Once much maligned, Georg Philipp Telemann is recapturing his spot in the musical firmament. While his music generally lacks the joy and drive of Vivaldi's and the imposing genius of Bach's, it exemplifies order, proportion, and grace. Surely we need more of those qualities, especially at this point in human history.
Two of the works on this CD never have been recorded before. The manuscript to the G-major flute concerto (TWV 51:G2) was considered unplayable. The ink from one page had bled onto the next, and so it was difficult to decipher Telemann's intentions. Worse, large chunks of the continuo part were missing. The present reconstruction, by Arn Aske and Ulrike Feld, involves a lot of guesswork, but it is a stylistic triumph. The opening Andante, so reminiscent of the slow movement from Bach's Fifth Harpsichord Concerto, creates a gorgeously peaceful effect, and no one will doubt the reconstruction's validity with results this gratifying. The other première recording is of the concerto for two flutes and violone. (The violone is a bass viol.) There's no good reason why this work hasn't been recorded before, as it too is of a very high standard.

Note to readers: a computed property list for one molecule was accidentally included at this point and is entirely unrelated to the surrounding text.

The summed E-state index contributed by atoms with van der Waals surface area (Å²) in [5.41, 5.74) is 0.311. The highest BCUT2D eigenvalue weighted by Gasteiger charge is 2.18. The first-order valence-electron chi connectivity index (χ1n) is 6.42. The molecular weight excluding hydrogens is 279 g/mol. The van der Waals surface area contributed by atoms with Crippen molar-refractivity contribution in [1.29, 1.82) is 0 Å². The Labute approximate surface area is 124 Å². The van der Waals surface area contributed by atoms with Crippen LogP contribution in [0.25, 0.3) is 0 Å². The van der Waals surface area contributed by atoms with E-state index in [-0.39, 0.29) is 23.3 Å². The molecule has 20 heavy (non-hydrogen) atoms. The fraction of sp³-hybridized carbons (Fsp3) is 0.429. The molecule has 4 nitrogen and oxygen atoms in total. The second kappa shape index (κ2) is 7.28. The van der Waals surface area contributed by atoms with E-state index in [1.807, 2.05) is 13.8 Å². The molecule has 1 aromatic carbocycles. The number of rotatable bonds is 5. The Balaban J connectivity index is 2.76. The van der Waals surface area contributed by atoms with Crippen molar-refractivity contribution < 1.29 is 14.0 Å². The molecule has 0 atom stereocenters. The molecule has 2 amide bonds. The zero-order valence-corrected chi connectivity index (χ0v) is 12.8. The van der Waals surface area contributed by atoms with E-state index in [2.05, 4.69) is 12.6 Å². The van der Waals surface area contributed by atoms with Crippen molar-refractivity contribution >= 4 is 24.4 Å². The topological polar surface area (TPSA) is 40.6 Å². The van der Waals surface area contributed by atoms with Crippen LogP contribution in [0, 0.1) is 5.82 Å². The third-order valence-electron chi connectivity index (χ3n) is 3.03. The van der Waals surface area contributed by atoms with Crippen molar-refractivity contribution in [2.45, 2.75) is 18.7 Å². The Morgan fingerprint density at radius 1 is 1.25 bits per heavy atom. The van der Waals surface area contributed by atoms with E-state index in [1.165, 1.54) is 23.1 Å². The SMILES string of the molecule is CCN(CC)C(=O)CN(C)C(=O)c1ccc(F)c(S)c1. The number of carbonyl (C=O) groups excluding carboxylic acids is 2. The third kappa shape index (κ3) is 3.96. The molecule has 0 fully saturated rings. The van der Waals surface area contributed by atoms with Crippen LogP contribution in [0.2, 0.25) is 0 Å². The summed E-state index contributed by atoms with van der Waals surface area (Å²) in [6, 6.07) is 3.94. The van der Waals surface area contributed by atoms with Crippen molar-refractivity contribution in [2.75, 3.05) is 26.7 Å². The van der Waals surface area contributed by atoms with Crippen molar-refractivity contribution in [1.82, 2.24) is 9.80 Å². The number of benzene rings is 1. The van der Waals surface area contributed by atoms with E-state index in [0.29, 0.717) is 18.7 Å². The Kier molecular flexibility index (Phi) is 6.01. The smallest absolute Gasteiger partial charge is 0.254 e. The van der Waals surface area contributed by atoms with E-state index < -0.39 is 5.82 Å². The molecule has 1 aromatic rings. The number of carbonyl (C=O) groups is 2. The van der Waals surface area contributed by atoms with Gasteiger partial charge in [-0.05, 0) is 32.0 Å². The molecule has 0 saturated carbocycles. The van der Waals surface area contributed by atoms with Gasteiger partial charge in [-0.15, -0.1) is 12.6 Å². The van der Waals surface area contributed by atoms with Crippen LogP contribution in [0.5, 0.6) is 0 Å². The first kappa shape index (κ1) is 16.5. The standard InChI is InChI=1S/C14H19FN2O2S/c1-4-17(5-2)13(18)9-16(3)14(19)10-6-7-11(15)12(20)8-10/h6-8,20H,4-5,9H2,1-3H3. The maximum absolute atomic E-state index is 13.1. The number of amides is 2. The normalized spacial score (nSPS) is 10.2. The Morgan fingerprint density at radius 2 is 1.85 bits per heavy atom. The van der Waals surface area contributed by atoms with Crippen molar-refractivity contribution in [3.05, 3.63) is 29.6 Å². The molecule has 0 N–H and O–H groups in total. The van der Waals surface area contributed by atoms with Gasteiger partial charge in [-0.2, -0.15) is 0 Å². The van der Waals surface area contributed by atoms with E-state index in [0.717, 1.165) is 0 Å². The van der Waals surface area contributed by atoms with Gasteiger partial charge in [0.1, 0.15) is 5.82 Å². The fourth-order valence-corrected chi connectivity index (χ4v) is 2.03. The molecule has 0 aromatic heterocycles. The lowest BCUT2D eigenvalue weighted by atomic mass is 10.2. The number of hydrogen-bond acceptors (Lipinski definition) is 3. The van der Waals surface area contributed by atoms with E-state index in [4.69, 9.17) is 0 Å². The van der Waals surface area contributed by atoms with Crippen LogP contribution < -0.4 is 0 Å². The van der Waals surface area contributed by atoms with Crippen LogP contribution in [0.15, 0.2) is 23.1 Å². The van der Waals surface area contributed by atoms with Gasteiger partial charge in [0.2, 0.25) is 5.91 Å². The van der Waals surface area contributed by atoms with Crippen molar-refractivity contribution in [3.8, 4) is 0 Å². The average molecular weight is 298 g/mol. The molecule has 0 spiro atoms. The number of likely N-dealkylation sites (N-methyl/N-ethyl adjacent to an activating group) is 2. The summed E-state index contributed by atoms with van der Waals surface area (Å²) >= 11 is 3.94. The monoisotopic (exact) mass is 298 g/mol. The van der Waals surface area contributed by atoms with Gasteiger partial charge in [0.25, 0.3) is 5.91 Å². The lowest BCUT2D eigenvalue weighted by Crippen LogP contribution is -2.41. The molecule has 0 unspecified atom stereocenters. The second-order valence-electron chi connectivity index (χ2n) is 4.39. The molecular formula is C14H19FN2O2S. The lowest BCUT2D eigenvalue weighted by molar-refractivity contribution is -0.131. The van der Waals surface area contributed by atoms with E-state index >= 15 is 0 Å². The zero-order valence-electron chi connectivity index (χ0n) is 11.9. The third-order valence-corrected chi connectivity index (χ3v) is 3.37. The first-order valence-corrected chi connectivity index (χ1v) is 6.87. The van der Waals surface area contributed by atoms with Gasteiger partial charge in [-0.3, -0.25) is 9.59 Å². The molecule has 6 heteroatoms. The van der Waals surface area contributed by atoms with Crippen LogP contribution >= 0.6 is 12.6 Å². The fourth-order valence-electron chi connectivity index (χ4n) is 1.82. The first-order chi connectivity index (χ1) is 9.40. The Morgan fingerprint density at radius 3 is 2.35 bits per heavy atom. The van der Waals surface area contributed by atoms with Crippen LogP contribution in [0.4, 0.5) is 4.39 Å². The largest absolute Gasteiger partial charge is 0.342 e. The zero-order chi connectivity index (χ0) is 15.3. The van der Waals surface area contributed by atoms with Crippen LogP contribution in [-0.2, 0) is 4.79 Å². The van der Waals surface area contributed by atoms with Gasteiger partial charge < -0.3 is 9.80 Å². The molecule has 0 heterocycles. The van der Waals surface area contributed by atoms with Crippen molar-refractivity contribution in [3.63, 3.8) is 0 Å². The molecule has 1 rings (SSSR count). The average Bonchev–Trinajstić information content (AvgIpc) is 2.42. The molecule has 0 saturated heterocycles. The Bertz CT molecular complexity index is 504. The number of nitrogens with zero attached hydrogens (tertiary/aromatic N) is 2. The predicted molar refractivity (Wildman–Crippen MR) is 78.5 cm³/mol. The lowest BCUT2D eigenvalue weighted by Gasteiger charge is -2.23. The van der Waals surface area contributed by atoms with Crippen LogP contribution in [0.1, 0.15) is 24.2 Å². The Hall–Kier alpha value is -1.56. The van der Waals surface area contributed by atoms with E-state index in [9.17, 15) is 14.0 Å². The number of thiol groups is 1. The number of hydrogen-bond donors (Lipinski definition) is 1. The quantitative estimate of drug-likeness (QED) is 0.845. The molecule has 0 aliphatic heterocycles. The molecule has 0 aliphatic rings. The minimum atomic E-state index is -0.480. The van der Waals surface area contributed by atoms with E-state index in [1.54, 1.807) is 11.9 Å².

I also enjoyed the inclusion of a concerto for flute, violin, and cello from Telemann's seminal Tafelmusik. This collection is of a daunting size, yet performers seem afraid to play individual works from it, a practice Telemann is unlikely to have deplored. Allowing it to be played on its own makes a very appealing work available to a larger audience than usual.
All five concertos recorded here follow the Italian church sonata format: a slow movement is followed by a fast one, and then a second slow movement is followed by a second fast one. Nevertheless, the French style is often evident here. Telemann even used French movement titles in TWV 53:a1.
Emmanuel Pahud's series of Baroque and Classical CDs for EMI Classics has been an unbroken triumph. Last time around, he and the Berlin Baroque Soloists excelled in Bach – this time, they give us terrific Telemann. Pahud's poise is miraculous – easily on the level of Jean-Pierre Rampal, and the Berlin Baroque Soloists play their authentic instruments with natural, suave assurance. The musicianship is mellow but not tame.
Recorded in the studios of DeutschlandRadio, this CD offers ideal perspective and warmth. Ulrike Feld's booklet notes, while relatively brief, speak with the voice of expertise.
Copyright © 2007, Raymond Tuttle